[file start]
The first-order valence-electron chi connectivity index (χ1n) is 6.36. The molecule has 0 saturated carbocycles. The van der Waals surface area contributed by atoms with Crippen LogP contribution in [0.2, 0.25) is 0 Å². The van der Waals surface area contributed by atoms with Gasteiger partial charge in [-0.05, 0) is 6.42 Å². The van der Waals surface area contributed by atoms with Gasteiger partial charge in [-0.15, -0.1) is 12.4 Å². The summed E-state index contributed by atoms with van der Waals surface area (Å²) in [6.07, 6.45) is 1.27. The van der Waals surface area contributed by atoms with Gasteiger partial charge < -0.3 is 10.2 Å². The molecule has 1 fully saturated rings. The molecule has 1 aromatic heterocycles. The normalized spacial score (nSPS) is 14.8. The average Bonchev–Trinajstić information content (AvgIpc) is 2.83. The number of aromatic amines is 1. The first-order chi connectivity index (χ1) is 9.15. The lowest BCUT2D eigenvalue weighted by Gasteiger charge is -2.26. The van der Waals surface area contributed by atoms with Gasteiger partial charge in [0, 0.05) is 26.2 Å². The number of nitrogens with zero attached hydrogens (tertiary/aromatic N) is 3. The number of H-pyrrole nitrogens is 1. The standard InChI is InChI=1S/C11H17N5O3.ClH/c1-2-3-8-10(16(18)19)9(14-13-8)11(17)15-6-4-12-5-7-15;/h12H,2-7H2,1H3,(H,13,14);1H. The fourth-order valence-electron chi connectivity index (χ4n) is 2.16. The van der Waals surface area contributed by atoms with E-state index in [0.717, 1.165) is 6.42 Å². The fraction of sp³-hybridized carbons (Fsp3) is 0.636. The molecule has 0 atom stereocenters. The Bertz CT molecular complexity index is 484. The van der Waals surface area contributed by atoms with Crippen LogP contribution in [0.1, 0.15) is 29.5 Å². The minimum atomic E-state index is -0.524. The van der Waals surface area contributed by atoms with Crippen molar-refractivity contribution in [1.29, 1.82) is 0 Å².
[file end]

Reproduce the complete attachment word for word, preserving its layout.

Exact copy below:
The first-order valence-electron chi connectivity index (χ1n) is 6.36. The molecule has 0 saturated carbocycles. The van der Waals surface area contributed by atoms with Crippen LogP contribution in [0.2, 0.25) is 0 Å². The van der Waals surface area contributed by atoms with Gasteiger partial charge in [-0.05, 0) is 6.42 Å². The van der Waals surface area contributed by atoms with Gasteiger partial charge in [-0.15, -0.1) is 12.4 Å². The summed E-state index contributed by atoms with van der Waals surface area (Å²) in [6.07, 6.45) is 1.27. The van der Waals surface area contributed by atoms with Gasteiger partial charge < -0.3 is 10.2 Å². The molecule has 1 fully saturated rings. The molecule has 1 aromatic heterocycles. The normalized spacial score (nSPS) is 14.8. The average Bonchev–Trinajstić information content (AvgIpc) is 2.83. The number of aromatic amines is 1. The first-order chi connectivity index (χ1) is 9.15. The lowest BCUT2D eigenvalue weighted by Gasteiger charge is -2.26. The van der Waals surface area contributed by atoms with Gasteiger partial charge in [0, 0.05) is 26.2 Å². The number of nitrogens with zero attached hydrogens (tertiary/aromatic N) is 3. The number of H-pyrrole nitrogens is 1. The standard InChI is InChI=1S/C11H17N5O3.ClH/c1-2-3-8-10(16(18)19)9(14-13-8)11(17)15-6-4-12-5-7-15;/h12H,2-7H2,1H3,(H,13,14);1H. The fourth-order valence-electron chi connectivity index (χ4n) is 2.16. The van der Waals surface area contributed by atoms with E-state index in [0.717, 1.165) is 6.42 Å². The fraction of sp³-hybridized carbons (Fsp3) is 0.636. The molecule has 0 atom stereocenters. The Bertz CT molecular complexity index is 484. The van der Waals surface area contributed by atoms with Crippen LogP contribution in [0.1, 0.15) is 29.5 Å². The minimum atomic E-state index is -0.524. The van der Waals surface area contributed by atoms with Crippen molar-refractivity contribution in [1.29, 1.82) is 0 Å².